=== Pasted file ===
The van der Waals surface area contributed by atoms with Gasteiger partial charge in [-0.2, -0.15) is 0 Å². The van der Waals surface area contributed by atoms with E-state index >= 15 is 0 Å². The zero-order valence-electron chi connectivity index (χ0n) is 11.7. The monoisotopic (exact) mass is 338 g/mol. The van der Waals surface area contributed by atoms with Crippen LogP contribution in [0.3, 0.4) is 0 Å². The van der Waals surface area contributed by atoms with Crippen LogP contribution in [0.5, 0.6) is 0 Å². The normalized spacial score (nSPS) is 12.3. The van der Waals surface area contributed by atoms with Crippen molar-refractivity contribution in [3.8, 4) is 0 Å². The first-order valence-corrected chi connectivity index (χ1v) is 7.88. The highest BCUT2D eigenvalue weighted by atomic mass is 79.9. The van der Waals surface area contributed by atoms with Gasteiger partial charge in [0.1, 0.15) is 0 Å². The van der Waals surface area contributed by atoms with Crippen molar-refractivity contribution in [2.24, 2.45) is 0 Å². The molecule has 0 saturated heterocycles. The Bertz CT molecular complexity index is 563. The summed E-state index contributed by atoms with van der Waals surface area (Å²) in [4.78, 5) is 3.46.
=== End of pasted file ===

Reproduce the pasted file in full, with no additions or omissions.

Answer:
The van der Waals surface area contributed by atoms with Gasteiger partial charge in [-0.2, -0.15) is 0 Å². The van der Waals surface area contributed by atoms with E-state index >= 15 is 0 Å². The zero-order valence-electron chi connectivity index (χ0n) is 11.7. The monoisotopic (exact) mass is 338 g/mol. The van der Waals surface area contributed by atoms with Crippen LogP contribution in [0.3, 0.4) is 0 Å². The van der Waals surface area contributed by atoms with Crippen LogP contribution in [0.5, 0.6) is 0 Å². The normalized spacial score (nSPS) is 12.3. The van der Waals surface area contributed by atoms with Crippen molar-refractivity contribution in [3.8, 4) is 0 Å². The first-order valence-corrected chi connectivity index (χ1v) is 7.88. The highest BCUT2D eigenvalue weighted by atomic mass is 79.9. The van der Waals surface area contributed by atoms with Gasteiger partial charge in [0.1, 0.15) is 0 Å². The van der Waals surface area contributed by atoms with Crippen molar-refractivity contribution in [2.24, 2.45) is 0 Å². The molecule has 0 saturated heterocycles. The Bertz CT molecular complexity index is 563. The summed E-state index contributed by atoms with van der Waals surface area (Å²) in [4.78, 5) is 3.46.